I’m back downstairs, back to our room, and I look under the bed. Again. The one spot I check three times. I don’t see him. My sister-in-law does, though. He’s under that bed, tucked against the wall, with his brown blanket covering him. The dark and my panic made me miss him. Three. Times.

    I sink to my knees and sob. I gather my boy in my lap, rocking and crying. “I was scared” he says sheepishly. “Afraid I would get in trouble for hiding.” The news quickly spreads that he’s found. Graham spends a few minutes alone with his parents, fending off kisses, admonishments, and more kisses.

    We go upstairs, where Lily is still staring at the television. She looks over at us and exclaims, “I found him!”

    10 Baby Must Haves

    Having a baby? Congratulations! You are about to embark on a time-honored journey of filling your home, garage, and car with useful and not so useful baby paraphernalia.  You’ll want only the best for your little angel, and companies are counting on this. They will try to sell you on all kinds of ridiculousness, and they will be somewhat successful. There are times to save and times to spend, and with another mouth to feed, you’re going to need to know the difference. I’ve counted about fifty bazillion baby products out there, and here are my thoughts on a few favorites.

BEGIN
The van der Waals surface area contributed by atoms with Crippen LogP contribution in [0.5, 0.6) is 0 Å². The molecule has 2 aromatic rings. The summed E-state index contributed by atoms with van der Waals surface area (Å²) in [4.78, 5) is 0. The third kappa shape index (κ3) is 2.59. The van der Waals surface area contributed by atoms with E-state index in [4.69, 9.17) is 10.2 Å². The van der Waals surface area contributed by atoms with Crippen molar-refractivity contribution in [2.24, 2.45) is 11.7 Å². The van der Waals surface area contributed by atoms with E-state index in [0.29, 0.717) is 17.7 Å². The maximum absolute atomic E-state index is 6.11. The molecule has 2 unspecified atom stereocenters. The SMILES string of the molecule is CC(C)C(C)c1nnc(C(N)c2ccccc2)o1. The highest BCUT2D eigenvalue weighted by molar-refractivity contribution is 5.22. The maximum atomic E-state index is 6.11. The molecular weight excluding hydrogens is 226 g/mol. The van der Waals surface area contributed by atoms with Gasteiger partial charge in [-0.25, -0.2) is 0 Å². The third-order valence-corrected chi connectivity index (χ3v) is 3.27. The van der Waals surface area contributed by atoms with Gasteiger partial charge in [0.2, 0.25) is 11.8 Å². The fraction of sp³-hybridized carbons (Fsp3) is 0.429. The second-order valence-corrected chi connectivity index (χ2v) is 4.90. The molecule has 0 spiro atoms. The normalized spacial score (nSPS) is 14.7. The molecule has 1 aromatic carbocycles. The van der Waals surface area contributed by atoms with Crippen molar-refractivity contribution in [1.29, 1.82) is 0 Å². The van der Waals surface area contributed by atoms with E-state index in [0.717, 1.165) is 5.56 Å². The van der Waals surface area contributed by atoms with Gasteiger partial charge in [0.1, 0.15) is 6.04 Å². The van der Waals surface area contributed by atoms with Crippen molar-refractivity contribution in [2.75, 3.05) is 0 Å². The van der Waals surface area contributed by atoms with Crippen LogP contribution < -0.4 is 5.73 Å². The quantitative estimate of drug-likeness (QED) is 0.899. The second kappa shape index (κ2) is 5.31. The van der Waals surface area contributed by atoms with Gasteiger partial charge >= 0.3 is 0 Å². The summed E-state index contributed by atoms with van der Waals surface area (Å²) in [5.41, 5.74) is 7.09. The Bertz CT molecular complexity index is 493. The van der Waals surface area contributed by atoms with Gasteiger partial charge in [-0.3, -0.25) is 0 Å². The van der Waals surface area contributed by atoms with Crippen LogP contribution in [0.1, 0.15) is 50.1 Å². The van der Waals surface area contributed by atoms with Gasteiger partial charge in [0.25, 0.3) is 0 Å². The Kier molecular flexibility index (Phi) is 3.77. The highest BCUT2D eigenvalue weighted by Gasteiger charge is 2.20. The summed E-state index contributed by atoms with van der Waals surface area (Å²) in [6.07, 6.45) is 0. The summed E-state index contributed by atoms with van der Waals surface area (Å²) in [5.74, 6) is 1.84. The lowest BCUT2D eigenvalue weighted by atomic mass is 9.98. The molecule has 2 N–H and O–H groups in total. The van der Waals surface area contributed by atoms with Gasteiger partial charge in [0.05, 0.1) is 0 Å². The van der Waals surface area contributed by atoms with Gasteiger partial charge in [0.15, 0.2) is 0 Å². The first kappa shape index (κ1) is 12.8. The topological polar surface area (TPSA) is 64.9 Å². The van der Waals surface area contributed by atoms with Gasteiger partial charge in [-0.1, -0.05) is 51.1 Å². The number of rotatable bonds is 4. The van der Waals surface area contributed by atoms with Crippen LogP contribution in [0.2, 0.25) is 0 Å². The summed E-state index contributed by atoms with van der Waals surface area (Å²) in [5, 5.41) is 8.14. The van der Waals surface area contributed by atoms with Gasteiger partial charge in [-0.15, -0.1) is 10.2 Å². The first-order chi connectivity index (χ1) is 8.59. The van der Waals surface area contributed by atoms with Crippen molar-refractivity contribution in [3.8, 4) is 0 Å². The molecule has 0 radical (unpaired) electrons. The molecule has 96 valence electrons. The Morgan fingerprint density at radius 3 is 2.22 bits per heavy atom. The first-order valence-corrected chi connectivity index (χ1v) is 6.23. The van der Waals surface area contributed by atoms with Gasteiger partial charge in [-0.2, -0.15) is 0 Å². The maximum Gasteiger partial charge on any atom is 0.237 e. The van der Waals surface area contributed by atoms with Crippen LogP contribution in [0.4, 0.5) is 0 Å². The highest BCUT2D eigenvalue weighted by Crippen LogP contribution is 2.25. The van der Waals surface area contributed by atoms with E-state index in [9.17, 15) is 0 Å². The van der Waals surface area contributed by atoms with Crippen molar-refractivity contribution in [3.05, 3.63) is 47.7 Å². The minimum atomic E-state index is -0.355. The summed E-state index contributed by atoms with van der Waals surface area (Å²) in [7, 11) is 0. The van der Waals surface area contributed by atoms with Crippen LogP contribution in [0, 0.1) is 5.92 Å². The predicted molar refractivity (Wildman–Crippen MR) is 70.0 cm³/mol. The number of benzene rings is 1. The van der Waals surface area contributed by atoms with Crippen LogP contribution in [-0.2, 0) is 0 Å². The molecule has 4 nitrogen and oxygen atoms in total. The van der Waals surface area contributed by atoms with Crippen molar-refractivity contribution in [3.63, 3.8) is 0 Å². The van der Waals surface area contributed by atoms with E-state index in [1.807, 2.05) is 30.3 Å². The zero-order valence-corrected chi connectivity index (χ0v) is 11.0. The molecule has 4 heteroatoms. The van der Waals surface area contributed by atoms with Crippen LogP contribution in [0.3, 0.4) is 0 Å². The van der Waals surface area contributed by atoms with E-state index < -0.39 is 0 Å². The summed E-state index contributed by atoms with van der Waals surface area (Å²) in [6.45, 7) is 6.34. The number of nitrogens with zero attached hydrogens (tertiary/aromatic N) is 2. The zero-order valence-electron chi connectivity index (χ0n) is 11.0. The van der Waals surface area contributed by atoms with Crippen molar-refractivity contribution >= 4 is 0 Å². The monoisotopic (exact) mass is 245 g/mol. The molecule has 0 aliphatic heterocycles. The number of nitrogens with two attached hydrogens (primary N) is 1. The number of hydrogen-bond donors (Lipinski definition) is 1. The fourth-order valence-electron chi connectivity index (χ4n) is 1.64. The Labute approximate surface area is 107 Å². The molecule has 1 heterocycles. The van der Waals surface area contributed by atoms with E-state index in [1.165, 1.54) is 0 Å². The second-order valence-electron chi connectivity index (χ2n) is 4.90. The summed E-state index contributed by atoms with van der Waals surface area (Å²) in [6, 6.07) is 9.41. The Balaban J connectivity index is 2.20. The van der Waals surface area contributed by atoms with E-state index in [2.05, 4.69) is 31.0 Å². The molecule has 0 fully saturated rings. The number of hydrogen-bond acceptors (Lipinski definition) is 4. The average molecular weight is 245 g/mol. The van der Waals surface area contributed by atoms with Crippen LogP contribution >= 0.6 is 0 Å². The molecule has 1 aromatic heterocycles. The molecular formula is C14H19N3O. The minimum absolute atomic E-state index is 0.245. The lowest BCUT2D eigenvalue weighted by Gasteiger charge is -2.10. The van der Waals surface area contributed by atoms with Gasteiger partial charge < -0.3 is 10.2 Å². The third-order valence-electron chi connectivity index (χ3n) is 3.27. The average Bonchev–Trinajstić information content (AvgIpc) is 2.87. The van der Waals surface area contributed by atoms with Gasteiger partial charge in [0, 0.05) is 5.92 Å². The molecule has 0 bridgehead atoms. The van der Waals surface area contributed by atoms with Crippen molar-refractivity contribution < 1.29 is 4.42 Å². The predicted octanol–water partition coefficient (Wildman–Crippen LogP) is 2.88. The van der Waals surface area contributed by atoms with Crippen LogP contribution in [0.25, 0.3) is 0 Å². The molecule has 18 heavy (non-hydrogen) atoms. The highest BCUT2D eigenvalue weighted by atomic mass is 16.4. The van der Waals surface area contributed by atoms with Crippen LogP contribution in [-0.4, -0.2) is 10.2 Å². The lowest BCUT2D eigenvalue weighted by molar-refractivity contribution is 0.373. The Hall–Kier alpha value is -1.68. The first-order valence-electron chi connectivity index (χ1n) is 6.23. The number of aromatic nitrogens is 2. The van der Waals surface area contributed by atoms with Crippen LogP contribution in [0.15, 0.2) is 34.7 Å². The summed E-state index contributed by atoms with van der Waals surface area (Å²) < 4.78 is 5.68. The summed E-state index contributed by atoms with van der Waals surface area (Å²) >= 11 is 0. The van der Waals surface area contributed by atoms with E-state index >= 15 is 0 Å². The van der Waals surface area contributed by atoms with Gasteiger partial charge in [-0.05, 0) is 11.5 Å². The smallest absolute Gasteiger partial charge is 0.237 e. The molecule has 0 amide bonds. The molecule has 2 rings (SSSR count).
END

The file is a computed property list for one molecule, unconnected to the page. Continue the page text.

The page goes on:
1. Baby Trend Snap N Go Car Seat Carrier
    I wouldn’t recommend getting a travel system (car seat and stroller matching set.) We had the Snap N Go stroller base that the infant car seat snapped right into, and it was super lightweight and easy to maneuver. It only works with the infant seat, so you’ll need a different stroller for later. The travel systems are fairly bulky strollers, and a bulky stroller is a pain in the ass. Next time you’re at the mall, notice the poor moms trying to manage a travel system stroller through the clearance area in the kids department. It’s not pretty.

    2. Umbrella Stroller
    Pretty soon you’ll be ready for an umbrella stroller. The Maclaren Volo Stroller is a great one. Our umbrella stroller was an $18 number from Sears that was total crap. I wish we would have invested in a better one. I’ve taken this Volo for a spin on several occasions, and it’s a sweet ride. The passengers love it, too. The specs say it’s for six months and up, but both of my kids were cruising in an umbrella stroller by four months.


    3. Baby Carrier
    We had a BABYBJORN, which was good when the kids were little, but since it’s a front carrier, it is awkward in some situations, and it really hurt my back after a bit.  I suggest a carrier that you can wear the baby in the front, back, or hip, and that fits bigger kids. The Baby Wearer offers good comparisons.

    4. Playard